Please use this identifier to cite or link to this item:
Title: Measurement of the performance of ready mixed concreting resources as data for system simulation
Authors: Anson, M 
Tang, SL
Ying, KC
Keywords: Concrete
Concrete plant
Ready mixed concrete
Issue Date: 2002
Publisher: Routledge, Taylor & Francis Group
Source: Construction management and economics, 2002, v. 20, no. 3, p. 237-250 How to cite?
Journal: Construction management and economics 
Abstract: Concrete is a very important construction industry material, and this is especially true in Hong Kong. The efficient organization of the supply of concrete from ready mixed concrete plants is beneficial to both concrete companies and contractors. It is also essential for an efficient construction industry, since a very high proportion of the in situ concrete in Hong Kong is supplied ready mixed from an off-site plant. Whether concrete companies in Hong Kong are using their resources well and are able to satisfactorily match the timing of their deliveries to construction site needs are questions discussed in this paper, based on data collected by the authors. The data are planned for use in validating a simulation model of ready mixed concrete plant operations in Hong Kong. The third author spent 20 weeks in 1999-2000 at concrete batching plants in Hong Kong, studying their operations. Data on a sample of 15 typical operational days at four plants, which included 295 pours on sites and 1677 truckmixer trips, are presented. Truckmixer journey times for delivering concrete and journey times for returning to plants and their distributions have been found. Queuing statistics for truckmixers on site waiting to be unloaded, placing times when unloading concrete, washing out and waiting times on sites after unloading, and delays in the continuous delivery of concrete are also described. Service has been studied in terms of the matching achieved between site delivery timing requirements and the need to use truckmixers efficiently. For the 295 pours, the relationship is shown between gaps in the supply of concrete to site and the extent to which truckmixers are bunched in a queue on site. Matching was found to be good for only 17% of the 295 pours, the variability in service received by different sites is considerable, and the importance of studying the truckmixer scheduling problem is highlighted, so that this variability might be reduced and extreme cases eliminated.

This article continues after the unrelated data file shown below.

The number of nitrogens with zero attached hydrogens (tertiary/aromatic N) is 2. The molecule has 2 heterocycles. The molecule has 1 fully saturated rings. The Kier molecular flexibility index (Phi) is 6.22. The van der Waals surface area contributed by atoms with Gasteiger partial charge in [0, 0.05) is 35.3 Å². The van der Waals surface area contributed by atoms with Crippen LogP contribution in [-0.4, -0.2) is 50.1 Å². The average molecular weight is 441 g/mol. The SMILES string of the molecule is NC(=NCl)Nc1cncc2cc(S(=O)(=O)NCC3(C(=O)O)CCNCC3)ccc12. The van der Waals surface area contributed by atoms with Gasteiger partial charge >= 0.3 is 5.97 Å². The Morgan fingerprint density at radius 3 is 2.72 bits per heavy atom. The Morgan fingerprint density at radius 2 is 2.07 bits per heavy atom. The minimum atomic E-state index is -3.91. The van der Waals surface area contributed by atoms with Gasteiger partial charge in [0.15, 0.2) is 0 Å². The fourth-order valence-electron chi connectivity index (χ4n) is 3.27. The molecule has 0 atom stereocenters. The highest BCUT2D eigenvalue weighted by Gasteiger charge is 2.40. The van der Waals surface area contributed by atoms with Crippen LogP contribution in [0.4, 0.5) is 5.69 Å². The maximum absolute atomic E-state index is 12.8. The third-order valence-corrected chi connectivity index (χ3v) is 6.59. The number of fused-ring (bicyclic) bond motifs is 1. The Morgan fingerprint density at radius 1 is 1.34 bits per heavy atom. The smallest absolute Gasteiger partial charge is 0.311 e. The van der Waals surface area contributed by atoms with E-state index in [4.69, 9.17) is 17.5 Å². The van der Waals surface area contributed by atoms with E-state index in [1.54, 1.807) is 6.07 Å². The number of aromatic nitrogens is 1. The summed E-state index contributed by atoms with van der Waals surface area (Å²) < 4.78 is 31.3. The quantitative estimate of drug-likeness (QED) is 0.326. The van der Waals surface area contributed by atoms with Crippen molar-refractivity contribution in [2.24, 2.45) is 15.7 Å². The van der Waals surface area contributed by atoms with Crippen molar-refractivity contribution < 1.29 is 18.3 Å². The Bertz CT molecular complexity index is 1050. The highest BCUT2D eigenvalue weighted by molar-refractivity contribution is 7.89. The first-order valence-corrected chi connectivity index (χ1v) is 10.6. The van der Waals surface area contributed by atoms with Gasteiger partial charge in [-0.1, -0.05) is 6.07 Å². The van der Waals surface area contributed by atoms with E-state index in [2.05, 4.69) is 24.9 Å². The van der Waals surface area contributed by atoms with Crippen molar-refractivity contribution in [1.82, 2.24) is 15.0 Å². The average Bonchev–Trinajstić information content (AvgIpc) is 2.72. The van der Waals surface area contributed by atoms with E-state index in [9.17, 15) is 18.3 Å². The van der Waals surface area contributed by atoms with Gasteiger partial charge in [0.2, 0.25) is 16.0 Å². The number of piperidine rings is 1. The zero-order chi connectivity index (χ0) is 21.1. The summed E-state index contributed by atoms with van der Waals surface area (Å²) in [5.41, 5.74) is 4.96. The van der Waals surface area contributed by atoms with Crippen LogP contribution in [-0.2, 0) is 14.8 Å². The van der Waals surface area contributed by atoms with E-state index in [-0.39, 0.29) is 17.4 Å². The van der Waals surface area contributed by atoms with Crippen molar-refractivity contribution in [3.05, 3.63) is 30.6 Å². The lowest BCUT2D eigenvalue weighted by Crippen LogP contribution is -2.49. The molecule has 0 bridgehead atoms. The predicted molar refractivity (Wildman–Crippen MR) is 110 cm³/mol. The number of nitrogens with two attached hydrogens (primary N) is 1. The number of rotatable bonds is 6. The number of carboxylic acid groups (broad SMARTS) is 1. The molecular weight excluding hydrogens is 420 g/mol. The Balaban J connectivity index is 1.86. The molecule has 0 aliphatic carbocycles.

ISSN: 0144-6193
EISSN: 1466-433X
DOI: 10.1080/01446190210121297
Appears in Collections:Journal/Magazine Article

View full-text via PolyU eLinks SFX Query
Show full item record


Last Week
Last month
Citations as of Dec 11, 2018

Page view(s)

Last Week
Last month
Citations as of Dec 10, 2018

Google ScholarTM



Items in DSpace are protected by copyright, with all rights reserved, unless otherwise indicated.